Yet 12 hours after the governor’s order, the Arlington Public School system announced that it would not be complying with the order.

“Arlington Public Schools implemented our mask requirement this school year prior to Gov. Northam’s K-12 mask mandate, and we will continue to make decisions that prioritize the health, safety and well-being of our students and staff, following the guidance of local and national health professionals,” the system said in a statement.

Alexandria City schools soon followed suit, writing “ACPS will continue to abide by the health and safety guidelines of the CDC and the Alexandria Health Department and continue to require all individuals to wear masks that cover the nose and mouth in ACPS schools, facilities and buses.”

In response to a question about the actions of Arlington and Alexandria, Youngkin said, “We wrote the order specifically to give all the school systems, basically, eight days to get ready to listen to parents.”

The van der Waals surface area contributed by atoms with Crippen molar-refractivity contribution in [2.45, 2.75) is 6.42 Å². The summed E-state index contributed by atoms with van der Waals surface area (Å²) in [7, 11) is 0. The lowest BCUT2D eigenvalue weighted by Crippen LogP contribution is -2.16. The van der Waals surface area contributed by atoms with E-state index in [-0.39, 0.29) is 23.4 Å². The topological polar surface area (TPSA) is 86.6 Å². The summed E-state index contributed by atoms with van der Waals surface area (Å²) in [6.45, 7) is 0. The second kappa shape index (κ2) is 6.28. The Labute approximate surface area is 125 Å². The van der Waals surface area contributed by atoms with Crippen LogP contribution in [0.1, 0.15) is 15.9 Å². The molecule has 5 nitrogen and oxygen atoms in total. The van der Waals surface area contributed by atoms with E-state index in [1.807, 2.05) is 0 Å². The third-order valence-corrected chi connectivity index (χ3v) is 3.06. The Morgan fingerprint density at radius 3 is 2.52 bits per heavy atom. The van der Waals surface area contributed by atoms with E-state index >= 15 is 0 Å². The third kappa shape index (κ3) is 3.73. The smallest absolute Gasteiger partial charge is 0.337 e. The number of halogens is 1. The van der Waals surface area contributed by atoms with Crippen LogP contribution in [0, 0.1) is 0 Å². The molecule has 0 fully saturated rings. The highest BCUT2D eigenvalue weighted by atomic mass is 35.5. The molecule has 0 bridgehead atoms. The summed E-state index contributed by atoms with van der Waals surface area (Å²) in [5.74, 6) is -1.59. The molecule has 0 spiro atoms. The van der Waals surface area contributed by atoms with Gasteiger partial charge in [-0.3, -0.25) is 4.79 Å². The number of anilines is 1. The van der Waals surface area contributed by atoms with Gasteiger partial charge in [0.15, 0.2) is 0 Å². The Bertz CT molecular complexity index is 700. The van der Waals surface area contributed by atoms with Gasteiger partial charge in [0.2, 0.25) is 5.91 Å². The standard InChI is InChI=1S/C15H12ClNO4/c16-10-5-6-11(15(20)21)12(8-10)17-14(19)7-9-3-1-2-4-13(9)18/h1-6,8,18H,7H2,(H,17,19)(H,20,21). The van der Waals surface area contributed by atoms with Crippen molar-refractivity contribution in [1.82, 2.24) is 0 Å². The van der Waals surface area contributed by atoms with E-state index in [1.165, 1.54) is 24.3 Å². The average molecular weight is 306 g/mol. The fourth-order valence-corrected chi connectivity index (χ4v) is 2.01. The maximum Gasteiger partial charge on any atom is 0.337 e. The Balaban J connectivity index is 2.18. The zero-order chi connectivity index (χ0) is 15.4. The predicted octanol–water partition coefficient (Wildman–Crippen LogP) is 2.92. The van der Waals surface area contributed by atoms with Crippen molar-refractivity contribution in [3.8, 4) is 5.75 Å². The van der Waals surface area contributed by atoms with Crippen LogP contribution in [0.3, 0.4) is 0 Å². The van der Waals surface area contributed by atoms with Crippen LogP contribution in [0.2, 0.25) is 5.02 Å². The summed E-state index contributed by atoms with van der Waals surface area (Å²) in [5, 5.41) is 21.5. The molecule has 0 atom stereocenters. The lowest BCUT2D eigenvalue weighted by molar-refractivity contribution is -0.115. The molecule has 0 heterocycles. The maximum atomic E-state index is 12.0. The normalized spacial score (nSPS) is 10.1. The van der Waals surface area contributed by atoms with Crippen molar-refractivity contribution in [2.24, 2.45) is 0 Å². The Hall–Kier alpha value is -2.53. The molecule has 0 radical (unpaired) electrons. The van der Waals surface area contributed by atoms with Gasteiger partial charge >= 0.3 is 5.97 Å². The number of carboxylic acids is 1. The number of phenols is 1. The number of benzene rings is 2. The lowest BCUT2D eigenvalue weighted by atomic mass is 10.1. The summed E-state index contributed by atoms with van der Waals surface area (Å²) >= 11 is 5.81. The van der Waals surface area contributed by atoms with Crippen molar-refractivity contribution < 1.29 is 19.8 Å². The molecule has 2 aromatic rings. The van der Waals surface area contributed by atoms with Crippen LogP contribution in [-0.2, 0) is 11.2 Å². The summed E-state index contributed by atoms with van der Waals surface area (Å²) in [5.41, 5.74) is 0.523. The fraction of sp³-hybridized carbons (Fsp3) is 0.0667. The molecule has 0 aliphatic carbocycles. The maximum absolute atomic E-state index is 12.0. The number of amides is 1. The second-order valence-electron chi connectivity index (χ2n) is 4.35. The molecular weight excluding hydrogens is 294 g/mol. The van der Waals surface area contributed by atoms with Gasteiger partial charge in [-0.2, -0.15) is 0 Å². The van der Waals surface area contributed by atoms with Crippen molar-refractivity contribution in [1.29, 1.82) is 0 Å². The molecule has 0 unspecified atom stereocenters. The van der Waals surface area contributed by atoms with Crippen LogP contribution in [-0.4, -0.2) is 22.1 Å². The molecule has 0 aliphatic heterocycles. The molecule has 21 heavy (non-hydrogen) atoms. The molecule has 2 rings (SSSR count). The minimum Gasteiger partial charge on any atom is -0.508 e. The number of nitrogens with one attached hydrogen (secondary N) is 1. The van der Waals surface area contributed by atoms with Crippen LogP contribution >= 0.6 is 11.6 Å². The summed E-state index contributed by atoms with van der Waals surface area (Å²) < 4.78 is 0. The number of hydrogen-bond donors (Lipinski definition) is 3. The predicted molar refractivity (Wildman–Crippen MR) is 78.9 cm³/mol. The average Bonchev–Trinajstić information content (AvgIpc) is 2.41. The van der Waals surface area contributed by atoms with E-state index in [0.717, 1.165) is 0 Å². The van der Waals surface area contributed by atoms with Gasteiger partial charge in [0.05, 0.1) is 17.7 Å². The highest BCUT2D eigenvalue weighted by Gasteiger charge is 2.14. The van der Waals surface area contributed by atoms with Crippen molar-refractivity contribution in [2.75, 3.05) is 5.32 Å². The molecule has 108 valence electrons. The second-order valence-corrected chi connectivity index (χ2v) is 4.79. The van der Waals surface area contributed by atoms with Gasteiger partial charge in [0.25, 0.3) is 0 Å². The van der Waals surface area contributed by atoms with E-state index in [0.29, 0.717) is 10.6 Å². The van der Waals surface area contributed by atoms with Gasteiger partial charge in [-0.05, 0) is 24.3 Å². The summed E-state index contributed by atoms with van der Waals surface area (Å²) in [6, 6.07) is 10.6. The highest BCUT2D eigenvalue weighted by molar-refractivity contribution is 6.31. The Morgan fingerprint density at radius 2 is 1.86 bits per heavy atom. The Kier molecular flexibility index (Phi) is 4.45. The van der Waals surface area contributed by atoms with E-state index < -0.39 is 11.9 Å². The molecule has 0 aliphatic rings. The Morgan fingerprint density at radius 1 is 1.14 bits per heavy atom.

He added that he would use “every resource within the governor’s authority to explore what we can and will do to ensure parents’ rights are protected.”

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Arizona father threatens school principal with citizen’s arrest, zip tie over quarantine rules

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Wielding zip ties, an Arizona father threatened the principal of his son’s elementary school with a citizen’s arrest upon learning his child would be required to quarantine after coming into contact with someone who tested positive for COVID-19.

The school district confirmed that the father arrived Thursday morning at the Mesquite Elementary School with his son and two other men to protest the quarantine policy. The men told the principal, Diane Vargo, that they would conduct a citizen’s arrest if the child was not permitted to enter the school building.

Schools in the state are required to report virus cases to the county health department, which in turn assesses who needs to quarantine. John Carruth, the district superintendent, said Thursday was a “tough day.”

“One of the most powerful tools as adults is the behavior that we model to young people – and the behavior that was modeled today makes me really sad,” he said. 

In August, Arizona GOP Gov. Doug Ducey said that state would not provide federal COVID-19 relief funds to public school districts that required students to wear masks.

“Parents are in the driver’s seat, and it’s their right to make decisions that best fit the needs of their children,” he said at the time.